Grit and Bear It

A few years ago, my daughter was struggling in math. We knew she could eventually grasp the concepts, but she was getting easily frustrated, and her grades were showing it. She also had an amazing teacher who believed in her and patiently worked with her every step of the way. When it came time for a big test, we were nervous about how she’d fare. Luckily, the test was not timed, and the teacher gave my daughter as much time as she needed. She was the last one to finish, but the teacher would not let her give up until she found an answer to every problem. My daughter happened to score great on her test, but I was worried about her future performance.

It turns out, the teacher taught my daughter more than just math concepts that year. She taught her grit, which has now been translated to confidence. Math is no longer something my daughter fears. It’s not her favorite subject, but she knows if she sticks with it, she will prevail.

Since then, I’ve heard a lot about the importance of grit. Grit is the ability to work hard, and with passion (and often in uncomfortable situations) to eventually reach the end result with success. Recently at my children’s school, parents were shown a short clip about grit that featured psychologist Angela Lee Duckworth. She has been studying grit and how it determines both academic and professional success. As a former school teacher, Duckworth noticed that IQ was not the only difference between her best and worst students. Her studies revealed that success is not dependent on learning quickly or easily, but on the ability to persevere.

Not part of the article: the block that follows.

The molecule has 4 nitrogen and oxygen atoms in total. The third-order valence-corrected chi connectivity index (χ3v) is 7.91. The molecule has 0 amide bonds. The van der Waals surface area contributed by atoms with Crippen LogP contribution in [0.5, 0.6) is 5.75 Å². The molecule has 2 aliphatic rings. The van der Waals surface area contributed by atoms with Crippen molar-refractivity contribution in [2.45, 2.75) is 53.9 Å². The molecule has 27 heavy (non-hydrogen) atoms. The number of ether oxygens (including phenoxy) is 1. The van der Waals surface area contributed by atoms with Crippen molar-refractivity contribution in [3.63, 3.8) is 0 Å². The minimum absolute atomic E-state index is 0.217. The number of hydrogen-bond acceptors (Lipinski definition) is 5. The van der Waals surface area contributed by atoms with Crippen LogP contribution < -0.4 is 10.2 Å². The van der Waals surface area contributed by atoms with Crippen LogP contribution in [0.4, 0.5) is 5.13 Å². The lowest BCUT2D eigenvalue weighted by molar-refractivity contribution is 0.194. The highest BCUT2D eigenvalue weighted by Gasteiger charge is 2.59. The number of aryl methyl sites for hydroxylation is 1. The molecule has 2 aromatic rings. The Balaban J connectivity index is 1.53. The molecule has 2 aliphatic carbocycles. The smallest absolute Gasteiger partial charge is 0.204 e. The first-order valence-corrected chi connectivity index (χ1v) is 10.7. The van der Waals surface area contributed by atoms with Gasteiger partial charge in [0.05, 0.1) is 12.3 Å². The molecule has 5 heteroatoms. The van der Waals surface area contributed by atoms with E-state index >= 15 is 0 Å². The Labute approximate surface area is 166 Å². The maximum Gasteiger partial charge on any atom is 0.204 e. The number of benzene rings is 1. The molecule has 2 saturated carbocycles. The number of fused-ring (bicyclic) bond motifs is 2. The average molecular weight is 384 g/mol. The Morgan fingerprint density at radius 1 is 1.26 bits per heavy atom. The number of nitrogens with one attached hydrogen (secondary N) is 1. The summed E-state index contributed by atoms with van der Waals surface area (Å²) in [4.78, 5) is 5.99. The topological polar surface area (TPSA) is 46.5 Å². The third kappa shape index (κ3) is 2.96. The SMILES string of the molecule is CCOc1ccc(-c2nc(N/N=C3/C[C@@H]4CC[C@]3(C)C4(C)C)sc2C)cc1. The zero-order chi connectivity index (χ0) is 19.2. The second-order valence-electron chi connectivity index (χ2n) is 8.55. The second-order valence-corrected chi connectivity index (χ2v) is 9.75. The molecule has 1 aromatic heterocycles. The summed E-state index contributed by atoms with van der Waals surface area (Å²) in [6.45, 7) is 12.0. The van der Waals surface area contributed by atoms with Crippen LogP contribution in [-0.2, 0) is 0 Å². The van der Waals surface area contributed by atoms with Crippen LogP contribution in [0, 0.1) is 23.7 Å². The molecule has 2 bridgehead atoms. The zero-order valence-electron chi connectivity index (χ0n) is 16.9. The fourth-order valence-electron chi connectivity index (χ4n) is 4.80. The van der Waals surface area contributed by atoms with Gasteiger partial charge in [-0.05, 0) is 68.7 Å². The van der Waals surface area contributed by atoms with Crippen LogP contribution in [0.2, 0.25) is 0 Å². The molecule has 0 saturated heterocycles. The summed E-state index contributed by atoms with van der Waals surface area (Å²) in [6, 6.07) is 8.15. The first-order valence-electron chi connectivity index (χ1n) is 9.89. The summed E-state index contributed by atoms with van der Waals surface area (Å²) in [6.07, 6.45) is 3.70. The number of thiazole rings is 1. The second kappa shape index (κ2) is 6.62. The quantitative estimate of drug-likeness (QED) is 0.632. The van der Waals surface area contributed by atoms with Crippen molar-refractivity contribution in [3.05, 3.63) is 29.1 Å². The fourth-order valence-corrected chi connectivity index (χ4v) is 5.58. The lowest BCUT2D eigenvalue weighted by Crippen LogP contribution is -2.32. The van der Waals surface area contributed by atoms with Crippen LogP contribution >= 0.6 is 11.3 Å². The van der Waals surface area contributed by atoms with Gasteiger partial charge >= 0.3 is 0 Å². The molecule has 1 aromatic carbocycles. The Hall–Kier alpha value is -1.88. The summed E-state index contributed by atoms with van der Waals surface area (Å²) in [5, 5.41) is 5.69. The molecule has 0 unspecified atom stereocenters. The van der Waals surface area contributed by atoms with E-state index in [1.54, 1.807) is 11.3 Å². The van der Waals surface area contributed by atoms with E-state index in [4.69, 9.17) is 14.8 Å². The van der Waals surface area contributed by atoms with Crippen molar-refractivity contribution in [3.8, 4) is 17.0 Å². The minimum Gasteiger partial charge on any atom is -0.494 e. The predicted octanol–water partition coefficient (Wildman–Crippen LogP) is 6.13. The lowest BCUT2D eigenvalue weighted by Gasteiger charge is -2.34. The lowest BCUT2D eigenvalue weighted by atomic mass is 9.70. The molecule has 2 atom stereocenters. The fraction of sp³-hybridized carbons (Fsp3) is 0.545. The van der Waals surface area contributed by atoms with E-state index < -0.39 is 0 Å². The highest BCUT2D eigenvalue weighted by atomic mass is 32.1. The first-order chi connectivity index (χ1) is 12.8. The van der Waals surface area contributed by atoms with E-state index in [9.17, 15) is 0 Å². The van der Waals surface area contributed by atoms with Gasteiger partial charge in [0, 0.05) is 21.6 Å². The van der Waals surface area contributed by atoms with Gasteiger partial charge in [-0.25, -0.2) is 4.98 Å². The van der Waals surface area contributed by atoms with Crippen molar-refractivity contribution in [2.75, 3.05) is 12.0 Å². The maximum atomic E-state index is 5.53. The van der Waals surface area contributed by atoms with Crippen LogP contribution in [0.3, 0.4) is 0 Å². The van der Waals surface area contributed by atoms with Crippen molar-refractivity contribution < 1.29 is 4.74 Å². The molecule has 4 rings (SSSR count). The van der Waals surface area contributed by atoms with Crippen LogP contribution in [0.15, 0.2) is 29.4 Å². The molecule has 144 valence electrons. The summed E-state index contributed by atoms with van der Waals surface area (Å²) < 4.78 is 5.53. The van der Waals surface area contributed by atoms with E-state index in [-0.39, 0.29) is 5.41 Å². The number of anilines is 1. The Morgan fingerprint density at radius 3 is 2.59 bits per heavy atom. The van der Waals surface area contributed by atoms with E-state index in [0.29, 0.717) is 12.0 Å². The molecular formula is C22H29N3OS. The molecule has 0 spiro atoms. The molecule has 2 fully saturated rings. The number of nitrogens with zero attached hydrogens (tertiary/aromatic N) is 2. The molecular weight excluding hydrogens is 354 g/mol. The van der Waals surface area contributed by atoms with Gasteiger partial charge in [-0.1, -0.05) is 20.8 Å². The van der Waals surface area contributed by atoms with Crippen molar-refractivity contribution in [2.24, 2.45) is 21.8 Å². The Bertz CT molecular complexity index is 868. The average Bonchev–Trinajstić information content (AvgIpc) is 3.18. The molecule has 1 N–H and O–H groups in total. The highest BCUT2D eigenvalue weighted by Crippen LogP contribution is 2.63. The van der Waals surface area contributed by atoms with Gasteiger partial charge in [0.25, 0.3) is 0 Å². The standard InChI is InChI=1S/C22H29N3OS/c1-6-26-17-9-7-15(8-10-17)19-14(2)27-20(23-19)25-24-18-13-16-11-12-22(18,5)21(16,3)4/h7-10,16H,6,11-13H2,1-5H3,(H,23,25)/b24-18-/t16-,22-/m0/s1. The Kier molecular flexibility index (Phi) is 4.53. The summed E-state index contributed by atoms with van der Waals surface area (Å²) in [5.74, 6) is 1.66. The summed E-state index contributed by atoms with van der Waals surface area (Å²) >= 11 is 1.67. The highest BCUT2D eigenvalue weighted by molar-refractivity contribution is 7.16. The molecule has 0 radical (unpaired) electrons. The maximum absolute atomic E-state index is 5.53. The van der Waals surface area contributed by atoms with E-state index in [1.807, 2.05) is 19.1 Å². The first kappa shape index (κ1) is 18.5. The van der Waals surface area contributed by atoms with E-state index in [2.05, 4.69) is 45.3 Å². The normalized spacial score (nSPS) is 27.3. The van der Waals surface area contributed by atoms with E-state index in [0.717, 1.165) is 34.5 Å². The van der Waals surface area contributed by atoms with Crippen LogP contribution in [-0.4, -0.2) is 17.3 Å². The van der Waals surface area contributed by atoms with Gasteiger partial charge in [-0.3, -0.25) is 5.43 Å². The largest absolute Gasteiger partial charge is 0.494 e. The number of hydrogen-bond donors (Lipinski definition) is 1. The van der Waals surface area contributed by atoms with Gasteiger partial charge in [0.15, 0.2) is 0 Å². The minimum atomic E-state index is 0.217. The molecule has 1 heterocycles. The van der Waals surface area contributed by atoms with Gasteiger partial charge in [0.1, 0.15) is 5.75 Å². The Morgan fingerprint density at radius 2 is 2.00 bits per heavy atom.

Grit is such a basic and raw quality, but not everyone gets it—or has it—or praises it. Sure, we all want our kids to succeed. Of course, we want them to score high grades and/or excel in whatever activity they choose. But when the going gets rough, sometimes we give in and choose a different course. For example, if our child signs up for a sport and decides halfway through the season that he doesn’t like it, there are those of us who would let him quit (even if we’ve paid for the whole season!). Or if our child happens to get a teacher, class or coach she doesn’t like, there are those of us who might try and switch her to a different room, school or team.

Life isn’t always fair and can present us with tough situations. But if we keep swooping in to shelter our kids from these situations—instead of letting them work through it—we are not doing our kids any favors later in life.

I’ll be the first to admit I am not always the grittiest parent. But I am a firm believer in Duckworth’s theory that grit is a key ingredient to success. Of course, someone who is extremely gritty may still experience failure, and that is OK, too. But I have to believe that whenever you add grit to skill, talent, and/or IQ, your chances for success have to be greater.

I’m pretty sure my kids will not grow up to be the next Steve Jobs or Oprah Winfrey! But I certainly hope they will grow up with the same determined work ethic. And as much as I will hate to see it, I hope they experience failure sooner than later, so they can learn how to pick themselves up, start over, and work that much harder. All of that builds grit.

I love this quote from Angela Lee Duckworth, “Grit is like living life as a marathon, not as a sprint.” It’s a great metaphor to support her theory that success is not dependent on learning quickly or easily, but on the ability to persevere.